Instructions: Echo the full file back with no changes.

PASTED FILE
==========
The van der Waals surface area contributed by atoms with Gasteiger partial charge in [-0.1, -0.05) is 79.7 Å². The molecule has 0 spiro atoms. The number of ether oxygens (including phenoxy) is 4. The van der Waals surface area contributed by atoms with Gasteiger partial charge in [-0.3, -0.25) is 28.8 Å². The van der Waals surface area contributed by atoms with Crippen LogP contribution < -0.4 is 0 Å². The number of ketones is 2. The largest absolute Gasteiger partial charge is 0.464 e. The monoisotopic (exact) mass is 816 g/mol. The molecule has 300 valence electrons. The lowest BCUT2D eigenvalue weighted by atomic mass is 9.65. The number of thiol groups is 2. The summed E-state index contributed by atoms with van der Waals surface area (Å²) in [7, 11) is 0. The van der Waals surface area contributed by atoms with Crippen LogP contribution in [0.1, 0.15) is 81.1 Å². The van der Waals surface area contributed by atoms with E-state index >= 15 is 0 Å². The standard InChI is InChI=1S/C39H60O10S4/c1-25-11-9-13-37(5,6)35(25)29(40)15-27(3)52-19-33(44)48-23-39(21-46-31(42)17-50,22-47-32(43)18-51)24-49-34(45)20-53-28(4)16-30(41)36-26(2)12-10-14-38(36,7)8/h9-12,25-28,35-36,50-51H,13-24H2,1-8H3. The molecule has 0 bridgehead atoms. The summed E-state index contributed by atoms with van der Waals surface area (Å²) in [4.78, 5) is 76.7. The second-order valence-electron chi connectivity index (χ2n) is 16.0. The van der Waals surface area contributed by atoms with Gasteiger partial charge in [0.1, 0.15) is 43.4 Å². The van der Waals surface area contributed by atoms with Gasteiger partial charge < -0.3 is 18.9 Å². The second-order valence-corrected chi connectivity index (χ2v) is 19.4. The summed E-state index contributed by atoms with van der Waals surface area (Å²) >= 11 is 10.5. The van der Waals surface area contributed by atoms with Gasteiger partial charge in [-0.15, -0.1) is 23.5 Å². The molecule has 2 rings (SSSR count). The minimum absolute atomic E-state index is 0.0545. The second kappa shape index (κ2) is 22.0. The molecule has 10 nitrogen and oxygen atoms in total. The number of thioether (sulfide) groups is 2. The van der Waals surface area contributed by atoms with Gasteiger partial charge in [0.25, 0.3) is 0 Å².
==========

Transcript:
The van der Waals surface area contributed by atoms with Gasteiger partial charge in [-0.1, -0.05) is 79.7 Å². The molecule has 0 spiro atoms. The number of ether oxygens (including phenoxy) is 4. The van der Waals surface area contributed by atoms with Gasteiger partial charge in [-0.3, -0.25) is 28.8 Å². The van der Waals surface area contributed by atoms with Crippen LogP contribution < -0.4 is 0 Å². The number of ketones is 2. The largest absolute Gasteiger partial charge is 0.464 e. The monoisotopic (exact) mass is 816 g/mol. The molecule has 300 valence electrons. The lowest BCUT2D eigenvalue weighted by atomic mass is 9.65. The number of thiol groups is 2. The summed E-state index contributed by atoms with van der Waals surface area (Å²) in [7, 11) is 0. The van der Waals surface area contributed by atoms with Crippen LogP contribution in [0.1, 0.15) is 81.1 Å². The van der Waals surface area contributed by atoms with E-state index >= 15 is 0 Å². The standard InChI is InChI=1S/C39H60O10S4/c1-25-11-9-13-37(5,6)35(25)29(40)15-27(3)52-19-33(44)48-23-39(21-46-31(42)17-50,22-47-32(43)18-51)24-49-34(45)20-53-28(4)16-30(41)36-26(2)12-10-14-38(36,7)8/h9-12,25-28,35-36,50-51H,13-24H2,1-8H3. The molecule has 0 bridgehead atoms. The summed E-state index contributed by atoms with van der Waals surface area (Å²) in [4.78, 5) is 76.7. The second-order valence-electron chi connectivity index (χ2n) is 16.0. The van der Waals surface area contributed by atoms with Gasteiger partial charge in [0.1, 0.15) is 43.4 Å². The van der Waals surface area contributed by atoms with Gasteiger partial charge < -0.3 is 18.9 Å². The second-order valence-corrected chi connectivity index (χ2v) is 19.4. The summed E-state index contributed by atoms with van der Waals surface area (Å²) >= 11 is 10.5. The van der Waals surface area contributed by atoms with Gasteiger partial charge in [-0.15, -0.1) is 23.5 Å². The molecule has 2 rings (SSSR count). The minimum absolute atomic E-state index is 0.0545. The second kappa shape index (κ2) is 22.0. The molecule has 10 nitrogen and oxygen atoms in total. The number of thioether (sulfide) groups is 2. The van der Waals surface area contributed by atoms with Gasteiger partial charge in [0.25, 0.3) is 0 Å².